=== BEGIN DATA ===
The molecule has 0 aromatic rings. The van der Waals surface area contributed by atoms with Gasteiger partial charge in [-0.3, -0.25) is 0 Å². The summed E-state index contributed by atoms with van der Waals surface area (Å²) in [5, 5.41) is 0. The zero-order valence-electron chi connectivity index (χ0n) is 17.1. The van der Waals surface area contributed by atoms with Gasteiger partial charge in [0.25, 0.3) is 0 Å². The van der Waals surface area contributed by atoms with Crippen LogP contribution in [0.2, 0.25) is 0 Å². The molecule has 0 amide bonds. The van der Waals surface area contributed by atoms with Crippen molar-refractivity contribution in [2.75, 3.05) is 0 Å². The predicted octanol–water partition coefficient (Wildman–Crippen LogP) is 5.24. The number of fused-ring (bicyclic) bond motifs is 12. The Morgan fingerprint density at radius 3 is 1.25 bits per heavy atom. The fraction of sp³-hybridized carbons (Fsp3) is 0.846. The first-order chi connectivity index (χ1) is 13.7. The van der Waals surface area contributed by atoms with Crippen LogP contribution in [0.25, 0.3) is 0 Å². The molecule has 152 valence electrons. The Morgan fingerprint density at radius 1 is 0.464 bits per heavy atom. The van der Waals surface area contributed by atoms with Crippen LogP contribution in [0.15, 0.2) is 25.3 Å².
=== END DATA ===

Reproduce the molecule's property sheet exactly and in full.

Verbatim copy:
The molecule has 0 aromatic rings. The van der Waals surface area contributed by atoms with Gasteiger partial charge in [-0.3, -0.25) is 0 Å². The summed E-state index contributed by atoms with van der Waals surface area (Å²) in [5, 5.41) is 0. The zero-order valence-electron chi connectivity index (χ0n) is 17.1. The van der Waals surface area contributed by atoms with Gasteiger partial charge in [0.25, 0.3) is 0 Å². The van der Waals surface area contributed by atoms with Crippen LogP contribution in [0.2, 0.25) is 0 Å². The molecule has 0 amide bonds. The van der Waals surface area contributed by atoms with Crippen molar-refractivity contribution in [2.75, 3.05) is 0 Å². The predicted octanol–water partition coefficient (Wildman–Crippen LogP) is 5.24. The number of fused-ring (bicyclic) bond motifs is 12. The Morgan fingerprint density at radius 3 is 1.25 bits per heavy atom. The fraction of sp³-hybridized carbons (Fsp3) is 0.846. The first-order chi connectivity index (χ1) is 13.7. The van der Waals surface area contributed by atoms with Crippen LogP contribution in [0.25, 0.3) is 0 Å². The molecule has 152 valence electrons. The Morgan fingerprint density at radius 1 is 0.464 bits per heavy atom. The van der Waals surface area contributed by atoms with Crippen LogP contribution in [0.15, 0.2) is 25.3 Å².